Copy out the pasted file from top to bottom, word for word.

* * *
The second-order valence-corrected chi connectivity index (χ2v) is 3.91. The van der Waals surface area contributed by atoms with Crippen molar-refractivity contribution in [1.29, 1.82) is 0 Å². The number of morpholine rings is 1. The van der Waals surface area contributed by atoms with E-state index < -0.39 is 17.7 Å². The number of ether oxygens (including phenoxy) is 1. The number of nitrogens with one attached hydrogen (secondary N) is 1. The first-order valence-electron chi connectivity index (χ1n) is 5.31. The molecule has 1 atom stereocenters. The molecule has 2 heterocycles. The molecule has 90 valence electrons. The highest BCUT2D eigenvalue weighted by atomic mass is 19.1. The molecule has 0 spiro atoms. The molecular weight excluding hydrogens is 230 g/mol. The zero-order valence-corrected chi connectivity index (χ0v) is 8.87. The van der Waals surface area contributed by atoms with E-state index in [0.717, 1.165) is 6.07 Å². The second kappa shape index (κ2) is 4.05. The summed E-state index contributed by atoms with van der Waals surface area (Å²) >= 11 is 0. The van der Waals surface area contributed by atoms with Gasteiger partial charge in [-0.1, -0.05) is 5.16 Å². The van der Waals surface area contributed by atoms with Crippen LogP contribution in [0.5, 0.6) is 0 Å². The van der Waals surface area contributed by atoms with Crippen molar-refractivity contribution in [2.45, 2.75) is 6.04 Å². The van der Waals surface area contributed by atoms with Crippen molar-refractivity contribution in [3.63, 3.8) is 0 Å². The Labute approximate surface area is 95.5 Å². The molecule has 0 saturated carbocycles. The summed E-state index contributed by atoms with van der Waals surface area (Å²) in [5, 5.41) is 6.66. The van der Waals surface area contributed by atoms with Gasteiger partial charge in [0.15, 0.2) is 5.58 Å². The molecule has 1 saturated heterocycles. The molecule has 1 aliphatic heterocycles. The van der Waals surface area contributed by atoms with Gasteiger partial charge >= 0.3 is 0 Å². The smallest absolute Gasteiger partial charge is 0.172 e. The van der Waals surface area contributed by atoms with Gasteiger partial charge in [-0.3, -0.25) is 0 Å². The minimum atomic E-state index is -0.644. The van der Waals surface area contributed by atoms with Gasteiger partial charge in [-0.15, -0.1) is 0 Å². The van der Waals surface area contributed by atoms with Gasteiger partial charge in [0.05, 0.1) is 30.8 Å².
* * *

The second-order valence-corrected chi connectivity index (χ2v) is 3.91. The van der Waals surface area contributed by atoms with Crippen molar-refractivity contribution in [1.29, 1.82) is 0 Å². The number of morpholine rings is 1. The van der Waals surface area contributed by atoms with E-state index < -0.39 is 17.7 Å². The number of ether oxygens (including phenoxy) is 1. The number of nitrogens with one attached hydrogen (secondary N) is 1. The first-order valence-electron chi connectivity index (χ1n) is 5.31. The molecule has 1 atom stereocenters. The molecule has 2 heterocycles. The molecule has 90 valence electrons. The highest BCUT2D eigenvalue weighted by atomic mass is 19.1. The molecule has 0 spiro atoms. The molecular weight excluding hydrogens is 230 g/mol. The zero-order valence-corrected chi connectivity index (χ0v) is 8.87. The van der Waals surface area contributed by atoms with E-state index in [0.717, 1.165) is 6.07 Å². The second kappa shape index (κ2) is 4.05. The summed E-state index contributed by atoms with van der Waals surface area (Å²) >= 11 is 0. The van der Waals surface area contributed by atoms with Gasteiger partial charge in [-0.1, -0.05) is 5.16 Å². The van der Waals surface area contributed by atoms with Crippen LogP contribution in [0.5, 0.6) is 0 Å². The van der Waals surface area contributed by atoms with Crippen molar-refractivity contribution in [2.45, 2.75) is 6.04 Å². The van der Waals surface area contributed by atoms with Crippen molar-refractivity contribution in [3.63, 3.8) is 0 Å². The Labute approximate surface area is 95.5 Å². The molecule has 0 saturated carbocycles. The summed E-state index contributed by atoms with van der Waals surface area (Å²) in [5, 5.41) is 6.66. The van der Waals surface area contributed by atoms with Gasteiger partial charge in [0.15, 0.2) is 5.58 Å². The molecule has 1 saturated heterocycles. The molecule has 1 aliphatic heterocycles. The van der Waals surface area contributed by atoms with Gasteiger partial charge >= 0.3 is 0 Å². The smallest absolute Gasteiger partial charge is 0.172 e. The van der Waals surface area contributed by atoms with Gasteiger partial charge in [-0.3, -0.25) is 0 Å². The minimum atomic E-state index is -0.644. The van der Waals surface area contributed by atoms with Gasteiger partial charge in [-0.15, -0.1) is 0 Å². The van der Waals surface area contributed by atoms with Gasteiger partial charge in [0.05, 0.1) is 30.8 Å².